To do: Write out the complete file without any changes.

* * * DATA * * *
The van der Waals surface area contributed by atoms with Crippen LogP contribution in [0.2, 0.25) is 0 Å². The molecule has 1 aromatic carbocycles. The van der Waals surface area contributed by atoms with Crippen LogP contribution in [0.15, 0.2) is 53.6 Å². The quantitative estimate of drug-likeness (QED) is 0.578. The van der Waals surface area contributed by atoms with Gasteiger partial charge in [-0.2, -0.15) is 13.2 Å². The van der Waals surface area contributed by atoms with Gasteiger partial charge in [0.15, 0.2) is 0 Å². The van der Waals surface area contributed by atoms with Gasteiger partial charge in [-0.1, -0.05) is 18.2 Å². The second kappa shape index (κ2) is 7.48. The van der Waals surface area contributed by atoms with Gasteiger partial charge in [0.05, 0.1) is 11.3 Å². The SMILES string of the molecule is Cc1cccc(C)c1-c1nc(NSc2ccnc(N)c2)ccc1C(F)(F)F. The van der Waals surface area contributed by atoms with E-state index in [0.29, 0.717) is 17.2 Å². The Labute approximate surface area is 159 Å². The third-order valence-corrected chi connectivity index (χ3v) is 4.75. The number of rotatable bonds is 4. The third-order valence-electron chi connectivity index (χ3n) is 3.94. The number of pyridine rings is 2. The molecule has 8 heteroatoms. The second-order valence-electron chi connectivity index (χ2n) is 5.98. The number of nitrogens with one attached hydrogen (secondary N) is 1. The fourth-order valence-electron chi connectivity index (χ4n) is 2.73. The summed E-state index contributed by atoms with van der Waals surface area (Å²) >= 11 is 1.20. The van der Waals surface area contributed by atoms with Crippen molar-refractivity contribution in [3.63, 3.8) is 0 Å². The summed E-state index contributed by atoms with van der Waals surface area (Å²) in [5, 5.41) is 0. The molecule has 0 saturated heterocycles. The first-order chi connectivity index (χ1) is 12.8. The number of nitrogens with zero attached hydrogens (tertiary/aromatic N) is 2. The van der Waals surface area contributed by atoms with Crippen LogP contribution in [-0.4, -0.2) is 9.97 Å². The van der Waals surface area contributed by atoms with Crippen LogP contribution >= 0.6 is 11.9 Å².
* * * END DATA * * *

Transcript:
The van der Waals surface area contributed by atoms with Crippen LogP contribution in [0.2, 0.25) is 0 Å². The molecule has 1 aromatic carbocycles. The van der Waals surface area contributed by atoms with Crippen LogP contribution in [0.15, 0.2) is 53.6 Å². The quantitative estimate of drug-likeness (QED) is 0.578. The van der Waals surface area contributed by atoms with Gasteiger partial charge in [-0.2, -0.15) is 13.2 Å². The van der Waals surface area contributed by atoms with Gasteiger partial charge in [0.15, 0.2) is 0 Å². The van der Waals surface area contributed by atoms with Gasteiger partial charge in [-0.1, -0.05) is 18.2 Å². The second kappa shape index (κ2) is 7.48. The van der Waals surface area contributed by atoms with Gasteiger partial charge in [0.05, 0.1) is 11.3 Å². The SMILES string of the molecule is Cc1cccc(C)c1-c1nc(NSc2ccnc(N)c2)ccc1C(F)(F)F. The van der Waals surface area contributed by atoms with E-state index in [0.29, 0.717) is 17.2 Å². The Labute approximate surface area is 159 Å². The third-order valence-corrected chi connectivity index (χ3v) is 4.75. The number of rotatable bonds is 4. The third-order valence-electron chi connectivity index (χ3n) is 3.94. The number of pyridine rings is 2. The molecule has 8 heteroatoms. The second-order valence-electron chi connectivity index (χ2n) is 5.98. The number of nitrogens with one attached hydrogen (secondary N) is 1. The fourth-order valence-electron chi connectivity index (χ4n) is 2.73. The summed E-state index contributed by atoms with van der Waals surface area (Å²) >= 11 is 1.20. The van der Waals surface area contributed by atoms with Crippen molar-refractivity contribution in [3.63, 3.8) is 0 Å². The summed E-state index contributed by atoms with van der Waals surface area (Å²) in [5, 5.41) is 0. The molecule has 0 saturated heterocycles. The first-order chi connectivity index (χ1) is 12.8. The number of nitrogens with zero attached hydrogens (tertiary/aromatic N) is 2. The van der Waals surface area contributed by atoms with Crippen LogP contribution in [-0.4, -0.2) is 9.97 Å². The van der Waals surface area contributed by atoms with Crippen LogP contribution >= 0.6 is 11.9 Å².